These are times when we need to remember that we have a merciful God who deeply cares for us.  We can find refuge in the shadow of his wings.  It is in his presence that we can let go of our struggles and allow him the opportunity to work in our life and in the particular situlation.  By resting the Lord, trusting him and praying within his grace, we are giving ourselves the opportunity to gain rest, and strength, and healing; healing of spirit, and mind and body.   

Friday, July 27, 2012

Sing a new song

From today's reading:  8 Burnt-offering and sin-offering you have not required,  and so I said, "Behold, I come."    3 He put a new song in my mouth, a song of praise to our God;  many shall see, and stand in awe, and put their trust in the LORD.  Psalm 40: 8 & 3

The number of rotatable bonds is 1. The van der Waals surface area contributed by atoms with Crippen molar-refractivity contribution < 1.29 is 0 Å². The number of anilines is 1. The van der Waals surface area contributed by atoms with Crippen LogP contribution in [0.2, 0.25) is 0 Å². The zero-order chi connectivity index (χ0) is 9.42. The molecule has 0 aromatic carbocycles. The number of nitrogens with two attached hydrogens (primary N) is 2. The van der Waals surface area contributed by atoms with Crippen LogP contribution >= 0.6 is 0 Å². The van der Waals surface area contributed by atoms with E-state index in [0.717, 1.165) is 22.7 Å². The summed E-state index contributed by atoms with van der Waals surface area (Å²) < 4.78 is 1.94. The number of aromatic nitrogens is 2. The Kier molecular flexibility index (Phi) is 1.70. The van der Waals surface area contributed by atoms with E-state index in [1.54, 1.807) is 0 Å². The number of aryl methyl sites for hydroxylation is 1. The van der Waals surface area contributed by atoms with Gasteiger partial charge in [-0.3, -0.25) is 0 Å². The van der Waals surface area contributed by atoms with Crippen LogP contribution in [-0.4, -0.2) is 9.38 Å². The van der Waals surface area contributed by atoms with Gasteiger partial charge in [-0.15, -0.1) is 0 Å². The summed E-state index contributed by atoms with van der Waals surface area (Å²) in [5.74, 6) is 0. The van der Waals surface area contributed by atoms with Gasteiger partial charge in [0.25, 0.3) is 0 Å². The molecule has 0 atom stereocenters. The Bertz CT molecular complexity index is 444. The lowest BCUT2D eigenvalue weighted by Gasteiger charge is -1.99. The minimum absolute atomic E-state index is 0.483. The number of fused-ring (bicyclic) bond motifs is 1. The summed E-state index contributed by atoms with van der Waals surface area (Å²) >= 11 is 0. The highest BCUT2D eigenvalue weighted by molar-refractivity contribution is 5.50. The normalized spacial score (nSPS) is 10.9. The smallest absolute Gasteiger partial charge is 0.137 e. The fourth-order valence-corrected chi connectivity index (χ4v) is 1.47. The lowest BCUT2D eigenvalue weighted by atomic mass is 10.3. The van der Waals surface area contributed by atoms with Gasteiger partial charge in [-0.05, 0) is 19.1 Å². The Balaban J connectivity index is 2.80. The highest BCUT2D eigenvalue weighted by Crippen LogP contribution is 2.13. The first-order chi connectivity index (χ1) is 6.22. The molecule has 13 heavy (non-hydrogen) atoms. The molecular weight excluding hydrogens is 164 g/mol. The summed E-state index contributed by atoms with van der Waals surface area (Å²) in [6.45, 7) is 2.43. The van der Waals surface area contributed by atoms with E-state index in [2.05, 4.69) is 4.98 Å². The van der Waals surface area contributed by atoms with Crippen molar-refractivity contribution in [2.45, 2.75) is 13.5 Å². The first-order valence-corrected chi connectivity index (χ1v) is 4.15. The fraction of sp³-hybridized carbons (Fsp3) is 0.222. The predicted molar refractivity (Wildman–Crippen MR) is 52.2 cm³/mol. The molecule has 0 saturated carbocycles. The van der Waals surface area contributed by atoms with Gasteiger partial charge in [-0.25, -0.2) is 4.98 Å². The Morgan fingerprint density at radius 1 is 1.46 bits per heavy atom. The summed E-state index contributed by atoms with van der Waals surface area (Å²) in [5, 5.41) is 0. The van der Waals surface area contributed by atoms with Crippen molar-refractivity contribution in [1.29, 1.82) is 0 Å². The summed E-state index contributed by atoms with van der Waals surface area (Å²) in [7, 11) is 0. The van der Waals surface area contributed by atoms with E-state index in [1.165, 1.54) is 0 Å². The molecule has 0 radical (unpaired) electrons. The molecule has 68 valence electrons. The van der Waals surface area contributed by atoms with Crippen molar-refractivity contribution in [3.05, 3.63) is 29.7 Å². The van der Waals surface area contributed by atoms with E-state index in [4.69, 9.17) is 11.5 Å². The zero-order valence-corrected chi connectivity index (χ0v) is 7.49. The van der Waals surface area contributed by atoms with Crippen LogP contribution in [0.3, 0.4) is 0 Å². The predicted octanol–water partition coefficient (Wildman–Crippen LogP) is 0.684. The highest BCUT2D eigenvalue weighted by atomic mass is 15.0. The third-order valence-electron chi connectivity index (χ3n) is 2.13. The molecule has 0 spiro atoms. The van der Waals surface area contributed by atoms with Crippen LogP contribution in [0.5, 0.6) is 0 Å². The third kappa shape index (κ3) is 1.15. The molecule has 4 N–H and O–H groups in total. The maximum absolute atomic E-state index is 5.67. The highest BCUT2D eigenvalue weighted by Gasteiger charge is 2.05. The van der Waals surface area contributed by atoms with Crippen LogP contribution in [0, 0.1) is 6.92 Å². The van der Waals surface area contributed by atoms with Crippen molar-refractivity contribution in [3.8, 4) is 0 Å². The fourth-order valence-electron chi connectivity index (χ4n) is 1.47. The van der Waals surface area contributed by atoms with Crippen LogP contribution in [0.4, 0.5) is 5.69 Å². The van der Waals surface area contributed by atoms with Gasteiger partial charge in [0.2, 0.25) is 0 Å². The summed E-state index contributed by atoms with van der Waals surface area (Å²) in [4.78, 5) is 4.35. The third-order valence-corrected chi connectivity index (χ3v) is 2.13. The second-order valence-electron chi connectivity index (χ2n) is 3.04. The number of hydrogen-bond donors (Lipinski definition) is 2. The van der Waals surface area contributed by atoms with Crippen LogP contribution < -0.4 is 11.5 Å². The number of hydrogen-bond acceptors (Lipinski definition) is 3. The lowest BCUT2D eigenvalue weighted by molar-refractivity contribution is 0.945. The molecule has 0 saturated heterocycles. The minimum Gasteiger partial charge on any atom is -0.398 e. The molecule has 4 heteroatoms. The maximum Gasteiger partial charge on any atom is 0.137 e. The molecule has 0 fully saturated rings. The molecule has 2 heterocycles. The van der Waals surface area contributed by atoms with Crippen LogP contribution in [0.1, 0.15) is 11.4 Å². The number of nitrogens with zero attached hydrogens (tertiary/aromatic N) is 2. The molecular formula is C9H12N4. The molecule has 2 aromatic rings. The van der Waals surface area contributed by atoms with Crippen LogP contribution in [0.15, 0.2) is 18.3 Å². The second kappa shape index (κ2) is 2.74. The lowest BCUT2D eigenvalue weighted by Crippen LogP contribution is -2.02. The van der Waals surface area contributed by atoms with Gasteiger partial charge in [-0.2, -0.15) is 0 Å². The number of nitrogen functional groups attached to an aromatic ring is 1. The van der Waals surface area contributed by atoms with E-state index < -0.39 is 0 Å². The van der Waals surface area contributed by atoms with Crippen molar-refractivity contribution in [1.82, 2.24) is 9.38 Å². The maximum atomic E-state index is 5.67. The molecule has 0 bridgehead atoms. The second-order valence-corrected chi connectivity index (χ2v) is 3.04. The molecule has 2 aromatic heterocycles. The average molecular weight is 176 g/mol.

It might seem strange that I have written the two verses in the wrong order, but that is the way that they make sense to me.  God does not desire burnt and sin offerings - what he desires is our presence.  He wants us to be present to him and open so that he can work in our lives to heal those things that need to be healed.  He wants us to be present to love and to be loved.  He wants us to be present so that we can become witnesses to God's goodness and love and power in the world to change the world.